Plastic vs heirloom

Discussion in 'Firearms' started by GrandpaDave, Nov 29, 2011.

  1. GrandpaDave

    GrandpaDave Monkey++

    Something I thought to bring up... those of us in the gun business have taken to calling all metal guns by the phrase "Heirloom" vs "Plastic" really were talking about poly or carbon fiber and not true plastic.

    Yes I too was once enamored of the Glock... it had such potential... and a moderate price tag compared to a Colt 1911.

    But the problem with being a working gunsmith is you quickly hear about the things that go wrong... early models of glocks had a torque problems when people started mounting lasers and lights... failures to feed and function... glock's fix was to recall and redesign the slides and the mag springs... most of those problems are gone now... come on, every new idea is bound to have a few minor adjustments to make, right???

    will the newest problem facing "Plastic" guns is those made back in the 1980's and early 90's are starting to show signs of degradation... it's been explained to me that hydrocarbons used in the manufacturing process are very slowly evaporating, leaving the poly brittle. as yet we have no real idea of what the usable life expectancy of a poly framed gun is... maybe 20 years....???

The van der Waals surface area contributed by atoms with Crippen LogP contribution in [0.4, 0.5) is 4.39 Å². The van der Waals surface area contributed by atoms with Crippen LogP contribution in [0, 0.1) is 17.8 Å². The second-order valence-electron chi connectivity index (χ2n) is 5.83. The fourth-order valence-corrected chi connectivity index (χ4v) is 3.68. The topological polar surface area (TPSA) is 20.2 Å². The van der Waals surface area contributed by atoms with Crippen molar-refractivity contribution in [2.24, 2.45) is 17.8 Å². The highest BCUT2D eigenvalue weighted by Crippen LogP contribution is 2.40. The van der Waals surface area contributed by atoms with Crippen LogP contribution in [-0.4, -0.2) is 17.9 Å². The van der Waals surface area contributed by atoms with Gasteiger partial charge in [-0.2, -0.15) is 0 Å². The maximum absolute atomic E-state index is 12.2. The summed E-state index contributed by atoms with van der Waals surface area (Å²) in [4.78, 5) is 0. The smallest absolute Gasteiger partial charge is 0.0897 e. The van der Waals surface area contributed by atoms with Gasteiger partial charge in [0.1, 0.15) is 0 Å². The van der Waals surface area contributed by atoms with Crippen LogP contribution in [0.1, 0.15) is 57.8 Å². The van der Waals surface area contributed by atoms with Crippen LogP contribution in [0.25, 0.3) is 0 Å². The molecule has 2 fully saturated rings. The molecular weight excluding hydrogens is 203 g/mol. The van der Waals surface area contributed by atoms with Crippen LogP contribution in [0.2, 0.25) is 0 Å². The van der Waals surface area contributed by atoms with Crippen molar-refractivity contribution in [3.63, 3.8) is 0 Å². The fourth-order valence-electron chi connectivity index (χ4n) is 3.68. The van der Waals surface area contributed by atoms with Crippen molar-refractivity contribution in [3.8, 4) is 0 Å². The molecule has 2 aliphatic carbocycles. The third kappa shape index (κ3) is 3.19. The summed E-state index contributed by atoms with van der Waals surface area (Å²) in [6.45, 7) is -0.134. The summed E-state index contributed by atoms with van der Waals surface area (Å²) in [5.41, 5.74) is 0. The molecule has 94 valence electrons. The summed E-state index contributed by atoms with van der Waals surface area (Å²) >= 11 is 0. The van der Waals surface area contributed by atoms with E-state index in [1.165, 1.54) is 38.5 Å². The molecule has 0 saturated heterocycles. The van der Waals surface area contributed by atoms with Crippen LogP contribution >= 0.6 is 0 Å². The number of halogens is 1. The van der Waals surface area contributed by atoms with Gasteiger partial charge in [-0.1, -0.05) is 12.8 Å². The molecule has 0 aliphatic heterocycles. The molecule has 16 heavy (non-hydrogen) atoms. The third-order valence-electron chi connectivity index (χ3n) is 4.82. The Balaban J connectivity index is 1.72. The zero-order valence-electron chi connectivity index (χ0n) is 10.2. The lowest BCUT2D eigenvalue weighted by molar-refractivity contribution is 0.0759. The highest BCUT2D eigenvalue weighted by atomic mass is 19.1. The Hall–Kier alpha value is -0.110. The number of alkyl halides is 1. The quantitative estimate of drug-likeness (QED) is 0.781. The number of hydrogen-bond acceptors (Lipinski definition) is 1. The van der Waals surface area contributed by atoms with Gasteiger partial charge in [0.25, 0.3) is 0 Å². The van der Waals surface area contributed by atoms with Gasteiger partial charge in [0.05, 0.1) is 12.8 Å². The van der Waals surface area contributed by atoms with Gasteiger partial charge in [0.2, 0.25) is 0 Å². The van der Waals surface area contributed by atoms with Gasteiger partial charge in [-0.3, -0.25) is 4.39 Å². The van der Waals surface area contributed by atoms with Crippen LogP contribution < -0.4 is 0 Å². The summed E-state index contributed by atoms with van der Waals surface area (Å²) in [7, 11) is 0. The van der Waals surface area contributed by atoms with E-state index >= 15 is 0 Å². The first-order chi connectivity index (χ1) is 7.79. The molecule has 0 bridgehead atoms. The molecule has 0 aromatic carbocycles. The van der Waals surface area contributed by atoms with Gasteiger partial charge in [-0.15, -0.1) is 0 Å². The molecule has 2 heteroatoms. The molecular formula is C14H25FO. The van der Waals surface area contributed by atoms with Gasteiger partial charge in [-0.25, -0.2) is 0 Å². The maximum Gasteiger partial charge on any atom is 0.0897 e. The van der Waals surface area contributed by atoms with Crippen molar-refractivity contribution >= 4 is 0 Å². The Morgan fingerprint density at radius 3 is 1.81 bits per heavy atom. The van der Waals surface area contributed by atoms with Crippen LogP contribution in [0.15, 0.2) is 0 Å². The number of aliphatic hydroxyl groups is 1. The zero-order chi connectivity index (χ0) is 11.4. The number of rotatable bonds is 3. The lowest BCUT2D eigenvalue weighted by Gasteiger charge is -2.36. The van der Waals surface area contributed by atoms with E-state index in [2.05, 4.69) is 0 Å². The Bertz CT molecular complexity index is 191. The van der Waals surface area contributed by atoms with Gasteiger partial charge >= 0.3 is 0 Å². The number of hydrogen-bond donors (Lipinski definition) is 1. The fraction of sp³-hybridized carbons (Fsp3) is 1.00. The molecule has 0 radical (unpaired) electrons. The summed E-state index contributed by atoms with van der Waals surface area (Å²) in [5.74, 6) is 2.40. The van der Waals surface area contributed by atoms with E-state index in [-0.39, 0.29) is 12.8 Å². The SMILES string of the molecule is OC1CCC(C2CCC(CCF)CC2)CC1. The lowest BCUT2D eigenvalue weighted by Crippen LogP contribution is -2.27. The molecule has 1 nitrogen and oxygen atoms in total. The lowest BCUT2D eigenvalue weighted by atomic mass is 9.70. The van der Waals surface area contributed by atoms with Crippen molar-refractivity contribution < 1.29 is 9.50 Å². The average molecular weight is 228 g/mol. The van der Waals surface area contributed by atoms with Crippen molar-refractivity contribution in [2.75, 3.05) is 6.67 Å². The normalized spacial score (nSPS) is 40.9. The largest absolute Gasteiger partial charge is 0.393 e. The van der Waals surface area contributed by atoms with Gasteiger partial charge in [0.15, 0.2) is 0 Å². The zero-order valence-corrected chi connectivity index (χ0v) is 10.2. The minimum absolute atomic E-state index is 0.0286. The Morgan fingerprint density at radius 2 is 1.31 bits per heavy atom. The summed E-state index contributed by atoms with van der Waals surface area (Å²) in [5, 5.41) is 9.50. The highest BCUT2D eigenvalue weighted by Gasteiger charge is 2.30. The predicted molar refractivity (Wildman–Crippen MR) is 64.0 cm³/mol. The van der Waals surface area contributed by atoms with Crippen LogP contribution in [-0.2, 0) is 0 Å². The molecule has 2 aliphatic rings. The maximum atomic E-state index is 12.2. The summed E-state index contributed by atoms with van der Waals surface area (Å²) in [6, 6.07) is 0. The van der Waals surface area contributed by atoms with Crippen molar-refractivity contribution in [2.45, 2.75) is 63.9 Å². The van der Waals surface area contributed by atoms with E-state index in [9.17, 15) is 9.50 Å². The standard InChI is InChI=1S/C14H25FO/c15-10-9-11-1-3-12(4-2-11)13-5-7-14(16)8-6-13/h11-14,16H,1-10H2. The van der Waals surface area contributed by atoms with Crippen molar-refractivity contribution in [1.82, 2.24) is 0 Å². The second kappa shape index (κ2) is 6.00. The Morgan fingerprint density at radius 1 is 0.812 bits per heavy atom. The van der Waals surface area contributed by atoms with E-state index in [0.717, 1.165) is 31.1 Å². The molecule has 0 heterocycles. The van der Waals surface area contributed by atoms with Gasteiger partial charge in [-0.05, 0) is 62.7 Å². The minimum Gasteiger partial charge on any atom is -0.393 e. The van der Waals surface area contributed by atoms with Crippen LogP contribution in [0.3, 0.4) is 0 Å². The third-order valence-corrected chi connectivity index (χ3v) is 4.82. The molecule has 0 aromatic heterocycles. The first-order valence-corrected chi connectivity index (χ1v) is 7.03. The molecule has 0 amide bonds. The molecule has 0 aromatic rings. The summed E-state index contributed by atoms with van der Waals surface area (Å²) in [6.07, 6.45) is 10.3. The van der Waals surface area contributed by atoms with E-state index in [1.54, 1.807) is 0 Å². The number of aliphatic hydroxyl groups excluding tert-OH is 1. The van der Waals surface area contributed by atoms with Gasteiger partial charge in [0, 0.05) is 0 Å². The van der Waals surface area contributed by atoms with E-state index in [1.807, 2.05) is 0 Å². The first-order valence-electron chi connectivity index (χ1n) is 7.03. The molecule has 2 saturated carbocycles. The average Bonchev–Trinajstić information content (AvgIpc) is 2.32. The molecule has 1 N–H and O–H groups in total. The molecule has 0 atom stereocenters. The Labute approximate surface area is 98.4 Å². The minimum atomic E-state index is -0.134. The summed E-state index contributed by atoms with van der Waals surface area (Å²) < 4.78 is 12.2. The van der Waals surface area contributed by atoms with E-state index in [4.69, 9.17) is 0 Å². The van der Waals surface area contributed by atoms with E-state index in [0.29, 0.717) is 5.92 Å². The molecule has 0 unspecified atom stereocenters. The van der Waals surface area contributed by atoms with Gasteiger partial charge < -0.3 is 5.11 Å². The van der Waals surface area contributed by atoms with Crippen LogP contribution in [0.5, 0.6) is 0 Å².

then we have the heirloom guns... all metal parts... already we have examples that have seen a 100 years of use and with care and cleaning are still as reliable today as they were when first made and in all likelyhood will still be going strong 100 years from now...

    So what does all that mean to you.... maybe nothing, maybe everything...

    I'm not saying poly guns are bad, what I'm saying is don't expect to be passing it down to your grandkids...
    20 years life is pretty damn good... probably longer than I have left....
    All metal guns cost more and still need a good deal of proper care and maintenance. so to, do the poly guns....
    so is one better than the other???
    not really... both types will give you years of reliable service... you take care of them and they will take care of you....

    but it does look like there is an expires on date for poly guns... not so for the heirloom weapons